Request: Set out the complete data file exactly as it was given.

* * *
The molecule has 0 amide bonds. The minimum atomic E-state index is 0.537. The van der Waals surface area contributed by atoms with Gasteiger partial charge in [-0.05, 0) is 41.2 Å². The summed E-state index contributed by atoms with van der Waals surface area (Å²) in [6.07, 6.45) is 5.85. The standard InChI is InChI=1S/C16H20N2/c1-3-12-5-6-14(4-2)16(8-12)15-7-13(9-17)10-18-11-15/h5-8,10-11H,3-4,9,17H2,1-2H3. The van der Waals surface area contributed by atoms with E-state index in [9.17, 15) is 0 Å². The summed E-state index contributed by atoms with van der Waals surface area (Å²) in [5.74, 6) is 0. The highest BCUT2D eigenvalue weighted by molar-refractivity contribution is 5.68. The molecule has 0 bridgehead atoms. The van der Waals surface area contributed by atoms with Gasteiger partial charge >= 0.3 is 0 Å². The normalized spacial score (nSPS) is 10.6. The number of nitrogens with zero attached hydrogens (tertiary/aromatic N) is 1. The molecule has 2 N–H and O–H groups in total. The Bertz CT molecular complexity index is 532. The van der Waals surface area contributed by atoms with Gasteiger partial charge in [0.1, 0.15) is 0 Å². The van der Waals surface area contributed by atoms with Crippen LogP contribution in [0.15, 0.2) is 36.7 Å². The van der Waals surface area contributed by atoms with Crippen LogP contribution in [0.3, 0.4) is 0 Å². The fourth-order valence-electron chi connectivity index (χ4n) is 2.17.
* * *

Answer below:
The molecule has 0 amide bonds. The minimum atomic E-state index is 0.537. The van der Waals surface area contributed by atoms with Gasteiger partial charge in [-0.05, 0) is 41.2 Å². The summed E-state index contributed by atoms with van der Waals surface area (Å²) in [6.07, 6.45) is 5.85. The standard InChI is InChI=1S/C16H20N2/c1-3-12-5-6-14(4-2)16(8-12)15-7-13(9-17)10-18-11-15/h5-8,10-11H,3-4,9,17H2,1-2H3. The van der Waals surface area contributed by atoms with E-state index in [9.17, 15) is 0 Å². The summed E-state index contributed by atoms with van der Waals surface area (Å²) in [5.74, 6) is 0. The highest BCUT2D eigenvalue weighted by molar-refractivity contribution is 5.68. The molecule has 0 bridgehead atoms. The van der Waals surface area contributed by atoms with Gasteiger partial charge >= 0.3 is 0 Å². The normalized spacial score (nSPS) is 10.6. The number of nitrogens with zero attached hydrogens (tertiary/aromatic N) is 1. The molecule has 2 N–H and O–H groups in total. The Bertz CT molecular complexity index is 532. The van der Waals surface area contributed by atoms with Gasteiger partial charge in [0.1, 0.15) is 0 Å². The van der Waals surface area contributed by atoms with Crippen LogP contribution in [0.15, 0.2) is 36.7 Å². The van der Waals surface area contributed by atoms with Crippen LogP contribution in [0.3, 0.4) is 0 Å². The fourth-order valence-electron chi connectivity index (χ4n) is 2.17.